Kent Police and Kent Probation Area have very close, joint and collaborative arrangements for the management of offenders assessed to be at risk to the public. Those arrangements operate a two-tier system for the risk assessment and management of offenders. At a County level there is a Multi Agency Public Protection Panel (KMAPPP) which meets weekly for a complete day to risk assess and manage those offenders who fall into the category of very high risk of harm to the public or the critical few. On average five offenders are assessed by the KMAPPP each week and are reviewed at a minimum every four to six weeks. Primarily the KMAPPPs are held in Maidstone either at Kent Police or Probation Headquarters but some are also held in Medway and Canterbury. This Panel is Chaired by the Public Protection Manager of Kent Probation, there being two other sitting members namely Assistant Chief Officer from Probation (Operations) and a Detective Chief Inspector from the Police whose role is dedicated to the MAPPA process. Other agencies sit on this Panel where they have appropriate information to contribute. The second tier is at a lower level. There are nine Local Multi Agency Public Protection Panels (LMAPPPs), which are co-terminus with the nine Police Areas in Kent. These Panels risk assess and manage those offenders who are assessed as high, medium or low risk of harm to the public. In the main they are chaired by the local Police Area Detective Chief Inspector with the other sitting members being the Senior Probation Officer for the Area and the Police Sex Offender/Dangerously Violent Offender Liaison Officer. However in the busier Police Areas this Panel is quite often split into two, one Panel being dedicated for sex offenders chaired by the Area Detective Chief Inspector and the other for Violent Offenders which is chaired by the Senior Probation Officer. As with the county panel other agencies are invited where they have appropriate contributions. In the main the LMAPPPs meet monthly. While they consider all offenders who meet the criteria the LMAPPP primarily focuses on those offenders assessed as posing a medium or high risk of harm. Administratively this process is underpinned by a joint Police/Probation initiative namely the Joint Co-ordinating Team. This consists of a Police Employee and a Probation Employee based at Police Headquarters, Maidstone who administrate, co-ordinate, support and facilitate the Kent Multi Agency Public Protection Arrangements. Formal collaborative Multi Agency Public Protection Arrangements (MAPPA) successfully control and reduce the risk of harm to the public and re-offending by offenders.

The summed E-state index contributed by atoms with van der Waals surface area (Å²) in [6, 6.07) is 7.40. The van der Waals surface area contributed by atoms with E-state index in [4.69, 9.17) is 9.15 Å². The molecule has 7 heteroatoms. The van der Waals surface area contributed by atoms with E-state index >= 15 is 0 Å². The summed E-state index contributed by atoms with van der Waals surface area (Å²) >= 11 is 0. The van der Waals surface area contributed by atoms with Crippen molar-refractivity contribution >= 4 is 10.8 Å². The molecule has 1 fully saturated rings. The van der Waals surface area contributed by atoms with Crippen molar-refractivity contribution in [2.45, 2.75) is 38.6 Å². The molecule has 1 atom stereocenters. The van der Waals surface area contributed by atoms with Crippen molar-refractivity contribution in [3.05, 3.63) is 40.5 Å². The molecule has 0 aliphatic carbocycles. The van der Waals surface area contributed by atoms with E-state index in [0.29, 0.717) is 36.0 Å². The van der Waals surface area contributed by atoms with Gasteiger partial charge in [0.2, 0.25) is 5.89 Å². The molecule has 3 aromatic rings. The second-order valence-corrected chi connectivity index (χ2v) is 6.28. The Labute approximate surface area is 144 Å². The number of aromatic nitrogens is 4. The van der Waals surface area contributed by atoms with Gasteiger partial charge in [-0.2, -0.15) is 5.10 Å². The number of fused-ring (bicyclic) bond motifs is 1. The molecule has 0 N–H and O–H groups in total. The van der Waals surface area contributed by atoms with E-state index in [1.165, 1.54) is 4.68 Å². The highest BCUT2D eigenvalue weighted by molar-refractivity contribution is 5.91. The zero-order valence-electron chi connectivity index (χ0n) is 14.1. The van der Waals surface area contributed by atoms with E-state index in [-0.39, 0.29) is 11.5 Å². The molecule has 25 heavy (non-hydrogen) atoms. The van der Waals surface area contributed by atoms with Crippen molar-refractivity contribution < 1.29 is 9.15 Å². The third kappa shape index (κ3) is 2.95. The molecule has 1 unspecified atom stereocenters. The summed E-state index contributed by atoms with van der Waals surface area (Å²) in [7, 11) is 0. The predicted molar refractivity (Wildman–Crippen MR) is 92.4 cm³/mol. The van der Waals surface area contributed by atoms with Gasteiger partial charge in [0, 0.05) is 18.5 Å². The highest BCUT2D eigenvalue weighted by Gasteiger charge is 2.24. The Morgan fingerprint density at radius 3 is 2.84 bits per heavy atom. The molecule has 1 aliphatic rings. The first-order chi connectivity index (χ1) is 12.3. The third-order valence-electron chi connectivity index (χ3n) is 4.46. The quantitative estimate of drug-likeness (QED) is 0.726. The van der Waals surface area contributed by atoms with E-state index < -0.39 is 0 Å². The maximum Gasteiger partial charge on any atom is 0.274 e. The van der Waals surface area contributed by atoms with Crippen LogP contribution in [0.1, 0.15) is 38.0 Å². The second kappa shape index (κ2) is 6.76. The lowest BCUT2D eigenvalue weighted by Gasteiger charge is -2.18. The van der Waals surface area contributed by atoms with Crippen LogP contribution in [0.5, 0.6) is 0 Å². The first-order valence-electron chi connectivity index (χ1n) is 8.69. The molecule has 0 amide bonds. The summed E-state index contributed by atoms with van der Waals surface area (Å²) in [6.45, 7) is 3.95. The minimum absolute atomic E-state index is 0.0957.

4. Strategic Management Board